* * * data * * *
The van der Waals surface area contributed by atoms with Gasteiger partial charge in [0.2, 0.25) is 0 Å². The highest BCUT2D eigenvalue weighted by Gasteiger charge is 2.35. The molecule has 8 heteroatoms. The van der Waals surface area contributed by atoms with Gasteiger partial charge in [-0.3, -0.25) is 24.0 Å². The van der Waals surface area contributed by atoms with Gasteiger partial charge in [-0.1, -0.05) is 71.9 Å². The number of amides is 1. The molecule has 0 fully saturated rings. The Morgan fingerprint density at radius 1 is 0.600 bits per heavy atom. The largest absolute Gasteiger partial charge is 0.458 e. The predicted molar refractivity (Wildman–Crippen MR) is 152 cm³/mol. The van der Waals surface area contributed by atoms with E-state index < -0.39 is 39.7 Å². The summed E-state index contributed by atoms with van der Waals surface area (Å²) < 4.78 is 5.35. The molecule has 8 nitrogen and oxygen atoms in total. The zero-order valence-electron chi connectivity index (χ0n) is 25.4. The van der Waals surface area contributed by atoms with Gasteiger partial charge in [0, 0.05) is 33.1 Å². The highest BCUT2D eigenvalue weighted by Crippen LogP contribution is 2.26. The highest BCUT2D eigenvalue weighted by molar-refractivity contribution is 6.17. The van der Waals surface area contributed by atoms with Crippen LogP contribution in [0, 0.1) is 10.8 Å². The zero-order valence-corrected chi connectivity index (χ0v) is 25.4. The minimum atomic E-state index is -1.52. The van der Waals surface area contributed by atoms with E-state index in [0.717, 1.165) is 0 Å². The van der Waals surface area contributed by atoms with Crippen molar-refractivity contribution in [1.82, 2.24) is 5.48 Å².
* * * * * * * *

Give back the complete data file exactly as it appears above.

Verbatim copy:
The van der Waals surface area contributed by atoms with Gasteiger partial charge in [0.2, 0.25) is 0 Å². The highest BCUT2D eigenvalue weighted by Gasteiger charge is 2.35. The molecule has 8 heteroatoms. The van der Waals surface area contributed by atoms with Gasteiger partial charge in [-0.3, -0.25) is 24.0 Å². The van der Waals surface area contributed by atoms with Gasteiger partial charge in [-0.1, -0.05) is 71.9 Å². The number of amides is 1. The molecule has 0 fully saturated rings. The Morgan fingerprint density at radius 1 is 0.600 bits per heavy atom. The largest absolute Gasteiger partial charge is 0.458 e. The predicted molar refractivity (Wildman–Crippen MR) is 152 cm³/mol. The van der Waals surface area contributed by atoms with E-state index < -0.39 is 39.7 Å². The summed E-state index contributed by atoms with van der Waals surface area (Å²) < 4.78 is 5.35. The molecule has 8 nitrogen and oxygen atoms in total. The zero-order valence-electron chi connectivity index (χ0n) is 25.4. The van der Waals surface area contributed by atoms with Gasteiger partial charge in [0, 0.05) is 33.1 Å². The highest BCUT2D eigenvalue weighted by Crippen LogP contribution is 2.26. The highest BCUT2D eigenvalue weighted by molar-refractivity contribution is 6.17. The van der Waals surface area contributed by atoms with Crippen LogP contribution in [0, 0.1) is 10.8 Å². The zero-order valence-corrected chi connectivity index (χ0v) is 25.4. The minimum atomic E-state index is -1.52. The van der Waals surface area contributed by atoms with E-state index in [0.717, 1.165) is 0 Å². The van der Waals surface area contributed by atoms with Crippen molar-refractivity contribution in [1.82, 2.24) is 5.48 Å².